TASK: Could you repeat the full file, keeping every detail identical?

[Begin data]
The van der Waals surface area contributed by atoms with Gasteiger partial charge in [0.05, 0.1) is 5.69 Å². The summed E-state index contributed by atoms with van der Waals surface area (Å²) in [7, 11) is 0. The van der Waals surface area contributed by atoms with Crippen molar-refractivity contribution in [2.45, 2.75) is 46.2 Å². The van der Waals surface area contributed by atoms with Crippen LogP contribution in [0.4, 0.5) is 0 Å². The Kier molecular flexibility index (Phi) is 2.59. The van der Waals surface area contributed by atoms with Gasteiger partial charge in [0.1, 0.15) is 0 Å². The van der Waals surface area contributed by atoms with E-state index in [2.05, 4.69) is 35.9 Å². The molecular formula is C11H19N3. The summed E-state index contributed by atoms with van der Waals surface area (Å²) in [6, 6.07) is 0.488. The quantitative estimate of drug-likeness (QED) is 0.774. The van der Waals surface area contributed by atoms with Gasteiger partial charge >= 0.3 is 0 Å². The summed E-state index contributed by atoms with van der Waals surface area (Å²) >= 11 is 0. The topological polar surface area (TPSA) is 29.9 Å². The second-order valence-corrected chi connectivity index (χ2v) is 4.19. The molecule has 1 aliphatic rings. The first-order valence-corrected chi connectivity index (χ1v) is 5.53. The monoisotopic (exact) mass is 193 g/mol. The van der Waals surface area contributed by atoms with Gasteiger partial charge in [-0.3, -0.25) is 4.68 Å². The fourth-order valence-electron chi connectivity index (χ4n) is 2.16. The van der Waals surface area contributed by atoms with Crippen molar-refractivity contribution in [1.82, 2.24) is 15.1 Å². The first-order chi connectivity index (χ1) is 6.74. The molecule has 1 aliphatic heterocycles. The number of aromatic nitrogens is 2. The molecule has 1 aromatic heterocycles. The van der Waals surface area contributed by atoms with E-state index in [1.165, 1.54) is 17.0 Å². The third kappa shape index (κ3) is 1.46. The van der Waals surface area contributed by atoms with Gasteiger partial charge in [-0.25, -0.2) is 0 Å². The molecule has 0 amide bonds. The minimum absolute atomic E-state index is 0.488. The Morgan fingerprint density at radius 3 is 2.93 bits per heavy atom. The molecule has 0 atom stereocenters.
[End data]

The van der Waals surface area contributed by atoms with Gasteiger partial charge in [0.05, 0.1) is 5.69 Å². The summed E-state index contributed by atoms with van der Waals surface area (Å²) in [7, 11) is 0. The van der Waals surface area contributed by atoms with Crippen molar-refractivity contribution in [2.45, 2.75) is 46.2 Å². The van der Waals surface area contributed by atoms with Crippen LogP contribution in [0.4, 0.5) is 0 Å². The Kier molecular flexibility index (Phi) is 2.59. The van der Waals surface area contributed by atoms with Gasteiger partial charge in [0.1, 0.15) is 0 Å². The van der Waals surface area contributed by atoms with E-state index in [2.05, 4.69) is 35.9 Å². The molecular formula is C11H19N3. The summed E-state index contributed by atoms with van der Waals surface area (Å²) in [6, 6.07) is 0.488. The quantitative estimate of drug-likeness (QED) is 0.774. The van der Waals surface area contributed by atoms with Gasteiger partial charge >= 0.3 is 0 Å². The summed E-state index contributed by atoms with van der Waals surface area (Å²) >= 11 is 0. The topological polar surface area (TPSA) is 29.9 Å². The second-order valence-corrected chi connectivity index (χ2v) is 4.19. The molecule has 1 aliphatic rings. The first-order valence-corrected chi connectivity index (χ1v) is 5.53. The monoisotopic (exact) mass is 193 g/mol. The van der Waals surface area contributed by atoms with Gasteiger partial charge in [-0.3, -0.25) is 4.68 Å². The fourth-order valence-electron chi connectivity index (χ4n) is 2.16. The van der Waals surface area contributed by atoms with Crippen molar-refractivity contribution in [1.82, 2.24) is 15.1 Å². The first-order chi connectivity index (χ1) is 6.74. The molecule has 1 aliphatic heterocycles. The number of aromatic nitrogens is 2. The molecule has 1 aromatic heterocycles. The van der Waals surface area contributed by atoms with E-state index in [1.165, 1.54) is 17.0 Å². The third kappa shape index (κ3) is 1.46. The van der Waals surface area contributed by atoms with Gasteiger partial charge in [-0.25, -0.2) is 0 Å². The molecule has 0 amide bonds. The minimum absolute atomic E-state index is 0.488. The Morgan fingerprint density at radius 3 is 2.93 bits per heavy atom. The molecule has 0 atom stereocenters.